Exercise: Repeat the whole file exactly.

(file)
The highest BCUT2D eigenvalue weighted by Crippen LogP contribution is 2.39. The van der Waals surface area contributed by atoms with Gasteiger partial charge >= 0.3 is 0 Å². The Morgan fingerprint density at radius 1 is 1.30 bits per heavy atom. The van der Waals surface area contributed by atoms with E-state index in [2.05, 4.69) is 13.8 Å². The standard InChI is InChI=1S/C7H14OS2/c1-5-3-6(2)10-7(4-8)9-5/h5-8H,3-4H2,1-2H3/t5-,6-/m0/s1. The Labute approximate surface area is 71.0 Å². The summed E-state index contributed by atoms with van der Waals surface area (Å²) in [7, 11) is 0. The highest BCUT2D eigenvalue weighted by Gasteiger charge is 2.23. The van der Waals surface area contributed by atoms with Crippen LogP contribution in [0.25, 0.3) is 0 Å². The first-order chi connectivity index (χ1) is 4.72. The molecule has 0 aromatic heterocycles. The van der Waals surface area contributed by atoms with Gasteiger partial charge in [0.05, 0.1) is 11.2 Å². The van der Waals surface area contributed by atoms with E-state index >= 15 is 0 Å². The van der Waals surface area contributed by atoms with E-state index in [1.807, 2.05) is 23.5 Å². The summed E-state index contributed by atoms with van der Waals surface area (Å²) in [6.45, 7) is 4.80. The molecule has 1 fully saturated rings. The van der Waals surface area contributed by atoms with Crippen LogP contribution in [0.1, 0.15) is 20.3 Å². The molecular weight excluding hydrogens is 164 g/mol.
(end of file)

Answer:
The highest BCUT2D eigenvalue weighted by Crippen LogP contribution is 2.39. The van der Waals surface area contributed by atoms with Gasteiger partial charge >= 0.3 is 0 Å². The Morgan fingerprint density at radius 1 is 1.30 bits per heavy atom. The van der Waals surface area contributed by atoms with E-state index in [2.05, 4.69) is 13.8 Å². The standard InChI is InChI=1S/C7H14OS2/c1-5-3-6(2)10-7(4-8)9-5/h5-8H,3-4H2,1-2H3/t5-,6-/m0/s1. The Labute approximate surface area is 71.0 Å². The summed E-state index contributed by atoms with van der Waals surface area (Å²) in [7, 11) is 0. The highest BCUT2D eigenvalue weighted by Gasteiger charge is 2.23. The van der Waals surface area contributed by atoms with Crippen LogP contribution in [0.25, 0.3) is 0 Å². The first-order chi connectivity index (χ1) is 4.72. The molecule has 0 aromatic heterocycles. The van der Waals surface area contributed by atoms with Gasteiger partial charge in [0.05, 0.1) is 11.2 Å². The van der Waals surface area contributed by atoms with E-state index >= 15 is 0 Å². The van der Waals surface area contributed by atoms with E-state index in [1.807, 2.05) is 23.5 Å². The summed E-state index contributed by atoms with van der Waals surface area (Å²) in [6.45, 7) is 4.80. The molecule has 1 fully saturated rings. The van der Waals surface area contributed by atoms with Crippen LogP contribution in [0.1, 0.15) is 20.3 Å². The molecular weight excluding hydrogens is 164 g/mol.